Just as it is for any individual, employment is an important issue for people with disabilities. It is a means to make a living, to pay for necessary support, services, and healthcare, and to fully engage and participate in society.
The ADA was amended in 2008 to restore the civil rights of Americans with disabilities and overturn four Supreme Court decisions that had inappropriately narrowed the protections of the ADA. The Americans with Disabilities Act Amendments Act (ADAAA), signed by President George Bush on September 25, 2008, emphasizes that the definition of disability should be construed in favor of broad coverage of individuals to the maximum extent permitted by the ADA and generally shall not require extensive analysis.
Facts and Figures
- In October 2022, the labor force participation rate for disabled adults was 38.7% vs 77.1% for nondisabled adults (DOL)
- In October 2022, the unemployment rate for people with disabilities was 8.2% vs 3.3% for people without disabilities (DOL)
- If disabled workers experienced the same employment rate as those without a disability, nearly 14 million more disabled people would have been employed in 2021 (CAP)
- In 2021, 29% of workers with a disability were employed part-time vs 16% for those with no disability (BLS)
- Disabled workers earn 66 cents for every $1 made by those without a disability (CAP)
- In 2021 the jobless rates for Black disabled adults (15.1%) and Hispanic disabled adults (13.3%) were higher than the rates for White disabled adults (9.3%) and Asian disabled adults (8.5%) (BLS)
AAPD works to eradicate discrimination against people with disabilities by advocating for vigorous enforcement of the Americans with Disabilities Act (ADA) and including employment opportunities for people with disabilities in job creation measures and federal investments.
AAPD will advocate for policies that ensure unbiased hiring practices for people with disabilities, equitable treatment throughout their employment, and the delivery of fair wages (i.e. the elimination of subminimum wages).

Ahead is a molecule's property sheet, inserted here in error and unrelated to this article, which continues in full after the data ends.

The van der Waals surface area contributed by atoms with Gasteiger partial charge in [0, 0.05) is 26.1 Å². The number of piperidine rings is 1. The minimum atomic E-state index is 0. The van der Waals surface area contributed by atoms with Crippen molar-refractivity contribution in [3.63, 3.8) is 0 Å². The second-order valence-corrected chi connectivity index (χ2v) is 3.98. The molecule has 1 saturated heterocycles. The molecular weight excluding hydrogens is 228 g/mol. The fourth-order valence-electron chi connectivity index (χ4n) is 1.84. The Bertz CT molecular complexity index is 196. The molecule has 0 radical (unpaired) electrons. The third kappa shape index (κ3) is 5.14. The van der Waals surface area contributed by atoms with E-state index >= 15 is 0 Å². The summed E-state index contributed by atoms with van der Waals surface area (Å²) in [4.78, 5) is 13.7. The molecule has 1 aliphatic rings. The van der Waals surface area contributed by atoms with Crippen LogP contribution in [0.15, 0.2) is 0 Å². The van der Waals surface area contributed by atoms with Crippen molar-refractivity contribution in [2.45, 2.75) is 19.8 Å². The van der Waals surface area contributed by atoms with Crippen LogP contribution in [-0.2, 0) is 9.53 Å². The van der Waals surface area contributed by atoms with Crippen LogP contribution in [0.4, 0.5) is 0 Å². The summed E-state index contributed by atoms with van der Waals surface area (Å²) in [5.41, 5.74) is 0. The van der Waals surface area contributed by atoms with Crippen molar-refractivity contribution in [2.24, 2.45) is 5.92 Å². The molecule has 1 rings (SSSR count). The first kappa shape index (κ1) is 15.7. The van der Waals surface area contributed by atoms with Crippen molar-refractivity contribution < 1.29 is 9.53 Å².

National Disability Employment Awareness Month
Every October the United States observes National Disability Employment Awareness Month (NDEAM), and this month we are embracing the official 2022 theme, “Disability: Part of the Equity Equation,” by raising awareness of the Transformation to Competitive Integrated Employment Act and pushing Congress to pass it.
The Transformation to Competitive Integrated Employment Act (TCIEA) would phase out the subminimum wage provision over a five-year period and would provide states, employers, and any relevant agencies with the resources they need to support people with disabilities. It would encourage competitive integrated employment, which refers to disabled employees working alongside nondisabled employees, earning the same wage for the same tasks, and receiving similar opportunities for promotion and advancement. Here is a detailed fact sheet on the TCIEA and here is a simplified version created by the Association of University Centers on Disabilities (AUCD). AAPD has created a Social Media Toolkit designed to use the power of Twitter, Facebook, Instagram, and any other platforms for TCIEA advocacy and outreach.